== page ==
Banking, Money and Taxes in Oman


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A major attraction for expats living and working in Oman is the tax-free income, and foreigners will be happy to hear that opening and running a bank account is easy and efficient.  
 

Money in Oman

 
The currency used in Oman is the Rial (or Riyal), which is divided into 1,000 baisa. Oman is primarily a cash-based society, with a general distrust for cheques and an aversion to using credit cards for anything but very large purchases.
 

Banking in Oman

 
Along with the Central Bank of Oman, trustworthy local banks include Bank Dhofar al-Omani al-Fransi, Bank Money in OmanMuscat, National Bank of Oman, Oman Arab Bank and Oman International Bank. There are also a host of foreign banks with branches in Oman, including Barclays Bank, Citibank, HSBC, National Bank of Abu Dhabi and Standard Chartered. Many of these offer multilingual services, and expats are advised to look to one of these institutions when opening an account.
 
Another option is to open an international (multi-currency) account for use in Oman through a bank in their country of origin. International accounts can be opened before leaving home and will provide access to a wide range of international banking services, such as high-interest savings options and online money transfer services. Many expats report that they prefer the convenience and security of having their finances centralised in this way.
 
Opening hours for banks in Oman are 8am to 12pm and 2.30pm to 6pm from Sunday to Thursday, and from 8am to 11.30am on Fridays. During Ramadan, banks usually open an hour later in the mornings (at 9am).
 
ATMs are widespread, and most of them will accept international cards. Omani bank cards can be used at any ATM, but withdrawals may be subject to fees if using a machine operated by a different bank. Drawing cash using a credit card will also incur a fee. Visa and MasterCard credit cards are accepted everywhere; American Express and Diners Club less so.
 
Overdraft facilities are available in Oman, but a general distrust of foreign account holders prevails, so expats may be called in to explain large discrepancies. Do not bounce a cheque in Oman, even if it is an honest mistake, it could lead to dire consequences.
 

Opening a bank account in Oman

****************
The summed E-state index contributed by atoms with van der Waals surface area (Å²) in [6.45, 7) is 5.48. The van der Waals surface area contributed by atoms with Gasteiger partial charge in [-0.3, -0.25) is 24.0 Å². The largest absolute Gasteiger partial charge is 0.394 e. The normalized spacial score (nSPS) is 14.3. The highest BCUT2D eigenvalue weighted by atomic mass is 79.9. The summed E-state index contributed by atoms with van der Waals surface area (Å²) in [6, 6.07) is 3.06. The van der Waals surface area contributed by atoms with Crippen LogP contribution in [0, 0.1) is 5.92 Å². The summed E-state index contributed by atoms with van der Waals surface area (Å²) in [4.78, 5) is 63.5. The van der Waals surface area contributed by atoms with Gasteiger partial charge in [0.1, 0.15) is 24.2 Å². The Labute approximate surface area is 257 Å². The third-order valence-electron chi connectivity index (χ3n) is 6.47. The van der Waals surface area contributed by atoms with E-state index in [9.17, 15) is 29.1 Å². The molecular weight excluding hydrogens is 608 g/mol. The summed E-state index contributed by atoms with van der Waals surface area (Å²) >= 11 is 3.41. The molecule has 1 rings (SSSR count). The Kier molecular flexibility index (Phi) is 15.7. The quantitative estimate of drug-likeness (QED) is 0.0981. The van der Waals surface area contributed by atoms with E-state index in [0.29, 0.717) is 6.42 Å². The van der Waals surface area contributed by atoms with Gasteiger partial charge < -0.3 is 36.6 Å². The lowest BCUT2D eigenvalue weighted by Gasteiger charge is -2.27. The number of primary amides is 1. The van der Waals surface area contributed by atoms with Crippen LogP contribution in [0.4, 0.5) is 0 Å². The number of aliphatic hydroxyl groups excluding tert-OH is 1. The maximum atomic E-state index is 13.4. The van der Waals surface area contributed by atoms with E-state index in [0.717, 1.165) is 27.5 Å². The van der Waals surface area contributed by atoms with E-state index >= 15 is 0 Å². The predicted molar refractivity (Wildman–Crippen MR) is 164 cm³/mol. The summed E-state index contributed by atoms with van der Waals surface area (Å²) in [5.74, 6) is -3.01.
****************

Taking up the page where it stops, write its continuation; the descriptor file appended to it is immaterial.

Opening a bank account in Oman is a straightforward exercise for expats, provided they are eligible to do so. An applicant must be in possession of a residence visa and a clearance letter or No Objection Certificate (NOC) from their employer. The NOC must state the expat's monthly salary, as this will indicate to the bank the figure that will regularly be paid into an Omani account. Note that it is sometimes easier to open a bank account in Oman with an employer's bank, as any problems with the payment of salaries can be sorted out with maximum efficiency.
 
In addition to copies of a residency visa and a No Objection Certificate from the employer to open a bank account in Oman, expats must appear in person at the bank in possession of a number of documents.

Documents to open a bank account in Oman:
  • Passport, plus copies of information and visa pages
  • Account Opening Form – available from the bank
  • Know Your Customer (KYC) Form – available from the bank, requiring personal information
  • Signature Specimen (SS) Card – available from the bank
  • In addition, it is highly recommended (though not always essential) to take along a copy of tenancy or lease agreement showing proof of address in Oman, and to supply recent bank statements and a letter of reference from an expat's bank back home

The three main types of bank account in Oman are:
 
Current accounts: These are typically multi-currency accounts, with account tracking, debit card and cheque facilities. Current accounts are ideal for everyday use, providing easy access to funds, and with no monthly limits on transactions (except ATM withdrawals).
Savings accounts: These are ideal for customers looking to save on a regular basis, as they offer decent interest rates. Some banks offer only limited access to funds and do not provide debit card facilities to savings account holders.
Deposit accounts: These accounts, available in a range of foreign currencies, are ideal for those who will be in Oman for a long period of time and who are intent on saving money. Typically, your money will be 'locked' into an account for a fixed period of time at a fixed rate of interest, with access to funds only being granted upon completion of the investment period.
 

Taxes in Oman

 
One of the great incentives for expats moving to Oman is that there is no personal or income tax levied against monthly salaries. There are no tax forms to be completed, and no returns to file with the Ministry of Finance. The only possible deduction from an Omani salary will be a 6.5 percent contribution to a social security fund for welfare benefits and old age pensions, but some employers waive this obligation too.
 
Before getting too excited, however, expats are strongly advised to research whether a double taxation avoidance agreement (DTAA) exists between Oman and their country of origin. If no such agreement exists, they will have to pay tax in their country of origin on the money they earn in Oman.

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